Tag Archive | "women’s leadership"

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Reflections from WLP Central Asia Regional Institute

Posted on 10 May 2013 by

WLP guest-author, Saida Arifkhanova, is trainer and facilitator for journalists with twenty years of experience and a public relations specialist in Uzbekistan. She joined women from Kazakhstan,  Kyrgyzstan, Uzbekistan, and Tajikistan at the WLP Central Asia Regional Training of Trainers Institute on Women’s Leadership and Political Participation in Shymkent, Kazakhstan this April as a participant. Saida shares her reflections from the training below.

Saida Blog Post

This training made a very unique impression on me. The participants of this training were beautiful and stylish women, possessing strong character and leadership qualities. Participants were instantly happy to see each other and it was clear that something invisible united them. In all, there were women from Kazakhstan, Tajikistan, and Kyrgyzstan. And there were the four of us—women from Tashkent— representing Uzbekistan.

Gradually, I learned more about those who took part in the training and realized that each of these women has a unique position, and that each is successfully serving her community. Many participants work on issues such as human rights, women’s rights, and protecting women from abuse. I could sense their resolve to act decisively to achieve social change. I could also tell that these women held harmony and calm in their hearts, so when I heard about the struggles they faced everyday in their work I felt confused.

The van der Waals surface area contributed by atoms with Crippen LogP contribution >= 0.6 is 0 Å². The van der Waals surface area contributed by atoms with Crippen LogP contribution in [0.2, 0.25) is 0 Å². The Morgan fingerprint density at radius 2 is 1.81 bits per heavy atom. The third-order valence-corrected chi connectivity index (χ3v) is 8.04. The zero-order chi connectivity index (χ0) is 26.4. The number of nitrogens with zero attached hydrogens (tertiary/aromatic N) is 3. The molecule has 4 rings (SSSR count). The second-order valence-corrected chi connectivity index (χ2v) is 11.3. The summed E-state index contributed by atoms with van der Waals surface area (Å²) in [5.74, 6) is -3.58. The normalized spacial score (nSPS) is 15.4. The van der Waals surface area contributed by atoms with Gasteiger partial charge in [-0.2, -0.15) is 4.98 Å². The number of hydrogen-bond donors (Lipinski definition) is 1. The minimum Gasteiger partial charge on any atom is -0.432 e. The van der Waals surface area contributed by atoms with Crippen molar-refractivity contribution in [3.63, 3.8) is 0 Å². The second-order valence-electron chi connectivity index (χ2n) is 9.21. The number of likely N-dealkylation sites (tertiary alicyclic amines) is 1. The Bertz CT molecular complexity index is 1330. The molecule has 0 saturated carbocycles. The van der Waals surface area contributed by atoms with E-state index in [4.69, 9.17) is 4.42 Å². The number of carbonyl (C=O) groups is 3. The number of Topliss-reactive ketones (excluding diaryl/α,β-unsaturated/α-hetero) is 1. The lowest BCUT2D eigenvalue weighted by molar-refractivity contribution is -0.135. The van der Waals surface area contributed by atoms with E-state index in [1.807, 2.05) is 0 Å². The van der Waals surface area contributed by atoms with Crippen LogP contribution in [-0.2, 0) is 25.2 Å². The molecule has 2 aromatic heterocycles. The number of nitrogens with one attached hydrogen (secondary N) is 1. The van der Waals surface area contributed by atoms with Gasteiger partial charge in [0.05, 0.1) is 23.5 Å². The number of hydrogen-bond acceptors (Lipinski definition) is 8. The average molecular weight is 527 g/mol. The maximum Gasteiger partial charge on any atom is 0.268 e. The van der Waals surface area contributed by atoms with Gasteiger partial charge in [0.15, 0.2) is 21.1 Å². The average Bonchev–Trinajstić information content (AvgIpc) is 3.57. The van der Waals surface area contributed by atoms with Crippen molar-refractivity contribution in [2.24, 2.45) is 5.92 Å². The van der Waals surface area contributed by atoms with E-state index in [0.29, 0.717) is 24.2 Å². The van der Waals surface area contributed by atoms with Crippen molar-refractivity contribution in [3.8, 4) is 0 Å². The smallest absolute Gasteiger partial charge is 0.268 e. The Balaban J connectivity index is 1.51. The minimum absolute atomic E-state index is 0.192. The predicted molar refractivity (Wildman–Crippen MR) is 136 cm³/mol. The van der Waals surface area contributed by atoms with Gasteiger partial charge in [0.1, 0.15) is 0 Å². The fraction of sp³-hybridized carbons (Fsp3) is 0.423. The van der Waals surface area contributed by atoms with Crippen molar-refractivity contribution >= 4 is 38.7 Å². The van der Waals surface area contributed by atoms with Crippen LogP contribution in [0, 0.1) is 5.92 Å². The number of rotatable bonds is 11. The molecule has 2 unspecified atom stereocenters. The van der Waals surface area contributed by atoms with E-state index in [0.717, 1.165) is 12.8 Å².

So, I asked many of the women if they were happy. At first my direct question seemed strange to them, and they did not answer me directly. Yet, as the days went by we began to communicate more closely, and many of the women came up to me and began talking to me. Gradually, our communication became more intimate and heartfelt.

I learned that each woman has a complex history behind her—the story of what pushed them to dedicate their lives to creating change. For some, that pivotal event was the experience of an ancient tradition of custom—for example bride kidnapping in Kyrgyzstan or norms that deny women a voice and a vote, and confine her to her role in her family. Some of what I heard was new to me, as I grew up in a family where my parents always discussed issues openly and made decisions together.

Some of the participants shared first-hand accounts of recent conflict in Kyrgyzstan and human rights abuses. As they shared their experiences and their stories, I realized that these women are making history and that each hard won freedom gives them personal strength and inspiration. So many of these life stories were piercing and unique. I began to see clearly that all of our women from Uzbekistan possess the same features and abilities as our peers in other Central Asian countries, but we have been completely overwhelmed by the need to maintain stability in our country.